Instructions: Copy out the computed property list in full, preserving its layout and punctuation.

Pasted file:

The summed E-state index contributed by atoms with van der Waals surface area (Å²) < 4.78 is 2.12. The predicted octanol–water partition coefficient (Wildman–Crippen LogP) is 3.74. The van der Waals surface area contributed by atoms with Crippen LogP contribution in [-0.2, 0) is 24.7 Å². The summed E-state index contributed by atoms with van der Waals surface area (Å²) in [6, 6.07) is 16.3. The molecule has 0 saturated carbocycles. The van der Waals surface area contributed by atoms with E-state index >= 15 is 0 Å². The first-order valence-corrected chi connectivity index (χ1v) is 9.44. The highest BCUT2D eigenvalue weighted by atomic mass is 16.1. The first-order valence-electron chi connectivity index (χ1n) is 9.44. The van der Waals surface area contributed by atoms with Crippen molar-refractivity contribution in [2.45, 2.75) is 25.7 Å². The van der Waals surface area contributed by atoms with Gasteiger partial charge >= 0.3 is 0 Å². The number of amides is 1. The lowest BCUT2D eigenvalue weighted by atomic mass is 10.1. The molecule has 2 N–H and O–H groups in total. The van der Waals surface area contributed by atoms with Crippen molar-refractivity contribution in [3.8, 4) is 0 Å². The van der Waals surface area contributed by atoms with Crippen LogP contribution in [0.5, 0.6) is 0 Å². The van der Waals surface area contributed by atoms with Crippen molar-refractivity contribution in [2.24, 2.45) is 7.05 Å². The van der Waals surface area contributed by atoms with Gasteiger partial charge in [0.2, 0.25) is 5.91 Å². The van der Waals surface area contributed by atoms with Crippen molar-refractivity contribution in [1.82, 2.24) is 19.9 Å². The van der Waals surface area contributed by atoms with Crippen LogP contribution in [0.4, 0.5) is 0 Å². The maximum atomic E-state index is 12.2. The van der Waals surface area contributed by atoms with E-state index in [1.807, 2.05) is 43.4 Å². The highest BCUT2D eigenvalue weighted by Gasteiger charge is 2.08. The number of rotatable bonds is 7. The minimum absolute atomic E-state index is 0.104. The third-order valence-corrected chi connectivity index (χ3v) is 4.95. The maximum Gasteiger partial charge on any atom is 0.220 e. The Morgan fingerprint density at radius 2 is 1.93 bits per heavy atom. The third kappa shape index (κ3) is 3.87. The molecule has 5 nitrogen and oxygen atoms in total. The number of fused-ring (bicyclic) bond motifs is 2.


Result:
The summed E-state index contributed by atoms with van der Waals surface area (Å²) < 4.78 is 2.12. The predicted octanol–water partition coefficient (Wildman–Crippen LogP) is 3.74. The van der Waals surface area contributed by atoms with Crippen LogP contribution in [-0.2, 0) is 24.7 Å². The summed E-state index contributed by atoms with van der Waals surface area (Å²) in [6, 6.07) is 16.3. The molecule has 0 saturated carbocycles. The van der Waals surface area contributed by atoms with E-state index >= 15 is 0 Å². The first-order valence-corrected chi connectivity index (χ1v) is 9.44. The highest BCUT2D eigenvalue weighted by atomic mass is 16.1. The first-order valence-electron chi connectivity index (χ1n) is 9.44. The van der Waals surface area contributed by atoms with Crippen molar-refractivity contribution in [2.45, 2.75) is 25.7 Å². The van der Waals surface area contributed by atoms with Gasteiger partial charge >= 0.3 is 0 Å². The number of amides is 1. The lowest BCUT2D eigenvalue weighted by atomic mass is 10.1. The molecule has 2 N–H and O–H groups in total. The van der Waals surface area contributed by atoms with Crippen molar-refractivity contribution in [3.8, 4) is 0 Å². The van der Waals surface area contributed by atoms with Crippen LogP contribution in [0.5, 0.6) is 0 Å². The van der Waals surface area contributed by atoms with Crippen molar-refractivity contribution in [2.24, 2.45) is 7.05 Å². The van der Waals surface area contributed by atoms with Gasteiger partial charge in [0.2, 0.25) is 5.91 Å². The van der Waals surface area contributed by atoms with Crippen molar-refractivity contribution in [1.82, 2.24) is 19.9 Å². The van der Waals surface area contributed by atoms with Crippen LogP contribution in [0.4, 0.5) is 0 Å². The maximum atomic E-state index is 12.2. The van der Waals surface area contributed by atoms with E-state index in [1.807, 2.05) is 43.4 Å². The highest BCUT2D eigenvalue weighted by Gasteiger charge is 2.08. The number of rotatable bonds is 7. The minimum absolute atomic E-state index is 0.104. The third-order valence-corrected chi connectivity index (χ3v) is 4.95. The maximum Gasteiger partial charge on any atom is 0.220 e. The Morgan fingerprint density at radius 2 is 1.93 bits per heavy atom. The third kappa shape index (κ3) is 3.87. The molecule has 5 nitrogen and oxygen atoms in total. The number of fused-ring (bicyclic) bond motifs is 2.